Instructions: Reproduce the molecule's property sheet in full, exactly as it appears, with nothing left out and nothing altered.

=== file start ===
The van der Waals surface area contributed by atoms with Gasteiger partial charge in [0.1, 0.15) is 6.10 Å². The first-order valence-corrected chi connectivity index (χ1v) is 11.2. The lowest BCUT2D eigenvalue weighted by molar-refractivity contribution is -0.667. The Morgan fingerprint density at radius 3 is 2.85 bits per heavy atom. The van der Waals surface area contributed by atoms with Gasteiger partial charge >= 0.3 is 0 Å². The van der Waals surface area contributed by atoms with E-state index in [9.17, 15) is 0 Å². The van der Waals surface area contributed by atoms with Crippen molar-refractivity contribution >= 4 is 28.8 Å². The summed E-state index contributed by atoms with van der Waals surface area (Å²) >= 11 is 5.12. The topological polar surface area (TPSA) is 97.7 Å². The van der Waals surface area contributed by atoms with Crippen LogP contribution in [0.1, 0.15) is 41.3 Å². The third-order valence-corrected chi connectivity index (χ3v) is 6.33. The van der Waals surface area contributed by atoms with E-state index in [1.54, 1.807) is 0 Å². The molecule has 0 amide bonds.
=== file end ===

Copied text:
The van der Waals surface area contributed by atoms with Gasteiger partial charge in [0.1, 0.15) is 6.10 Å². The first-order valence-corrected chi connectivity index (χ1v) is 11.2. The lowest BCUT2D eigenvalue weighted by molar-refractivity contribution is -0.667. The Morgan fingerprint density at radius 3 is 2.85 bits per heavy atom. The van der Waals surface area contributed by atoms with Gasteiger partial charge >= 0.3 is 0 Å². The van der Waals surface area contributed by atoms with E-state index in [9.17, 15) is 0 Å². The van der Waals surface area contributed by atoms with Crippen molar-refractivity contribution >= 4 is 28.8 Å². The summed E-state index contributed by atoms with van der Waals surface area (Å²) >= 11 is 5.12. The topological polar surface area (TPSA) is 97.7 Å². The van der Waals surface area contributed by atoms with Crippen LogP contribution in [0.1, 0.15) is 41.3 Å². The third-order valence-corrected chi connectivity index (χ3v) is 6.33. The van der Waals surface area contributed by atoms with E-state index in [1.54, 1.807) is 0 Å². The molecule has 0 amide bonds.